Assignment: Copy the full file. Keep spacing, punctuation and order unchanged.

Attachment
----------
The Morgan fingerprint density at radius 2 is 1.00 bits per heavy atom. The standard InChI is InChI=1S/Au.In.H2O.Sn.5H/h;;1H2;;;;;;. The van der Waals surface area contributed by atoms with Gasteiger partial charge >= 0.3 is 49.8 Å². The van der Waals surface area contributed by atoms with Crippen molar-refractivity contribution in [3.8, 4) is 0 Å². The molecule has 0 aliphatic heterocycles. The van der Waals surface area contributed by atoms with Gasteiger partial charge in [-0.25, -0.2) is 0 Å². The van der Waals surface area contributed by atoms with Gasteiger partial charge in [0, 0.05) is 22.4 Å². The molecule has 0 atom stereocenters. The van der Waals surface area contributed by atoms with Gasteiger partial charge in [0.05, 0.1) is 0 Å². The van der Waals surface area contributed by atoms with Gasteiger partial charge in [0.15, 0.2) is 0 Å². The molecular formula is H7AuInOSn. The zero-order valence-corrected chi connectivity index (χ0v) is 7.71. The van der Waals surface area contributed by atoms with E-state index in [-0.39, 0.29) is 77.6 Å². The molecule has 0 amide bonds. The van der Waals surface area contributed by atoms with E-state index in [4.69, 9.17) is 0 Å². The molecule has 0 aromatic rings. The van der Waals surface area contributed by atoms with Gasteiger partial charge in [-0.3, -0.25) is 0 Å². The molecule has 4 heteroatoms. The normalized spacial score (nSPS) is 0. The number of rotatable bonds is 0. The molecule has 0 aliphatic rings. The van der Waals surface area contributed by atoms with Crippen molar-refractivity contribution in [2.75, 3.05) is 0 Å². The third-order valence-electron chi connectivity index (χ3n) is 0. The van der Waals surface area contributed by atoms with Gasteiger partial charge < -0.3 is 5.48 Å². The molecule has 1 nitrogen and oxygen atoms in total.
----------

The Morgan fingerprint density at radius 2 is 1.00 bits per heavy atom. The standard InChI is InChI=1S/Au.In.H2O.Sn.5H/h;;1H2;;;;;;. The van der Waals surface area contributed by atoms with Gasteiger partial charge >= 0.3 is 49.8 Å². The van der Waals surface area contributed by atoms with Crippen molar-refractivity contribution in [3.8, 4) is 0 Å². The molecule has 0 aliphatic heterocycles. The van der Waals surface area contributed by atoms with Gasteiger partial charge in [-0.25, -0.2) is 0 Å². The van der Waals surface area contributed by atoms with Gasteiger partial charge in [0, 0.05) is 22.4 Å². The molecule has 0 atom stereocenters. The van der Waals surface area contributed by atoms with Gasteiger partial charge in [0.05, 0.1) is 0 Å². The van der Waals surface area contributed by atoms with Gasteiger partial charge in [0.15, 0.2) is 0 Å². The molecular formula is H7AuInOSn. The zero-order valence-corrected chi connectivity index (χ0v) is 7.71. The van der Waals surface area contributed by atoms with E-state index in [-0.39, 0.29) is 77.6 Å². The molecule has 0 amide bonds. The van der Waals surface area contributed by atoms with E-state index in [4.69, 9.17) is 0 Å². The molecule has 0 aromatic rings. The van der Waals surface area contributed by atoms with Gasteiger partial charge in [-0.3, -0.25) is 0 Å². The molecule has 4 heteroatoms. The normalized spacial score (nSPS) is 0. The number of rotatable bonds is 0. The molecule has 0 aliphatic rings. The van der Waals surface area contributed by atoms with Crippen molar-refractivity contribution in [2.75, 3.05) is 0 Å². The third-order valence-electron chi connectivity index (χ3n) is 0. The van der Waals surface area contributed by atoms with Gasteiger partial charge < -0.3 is 5.48 Å². The molecule has 1 nitrogen and oxygen atoms in total.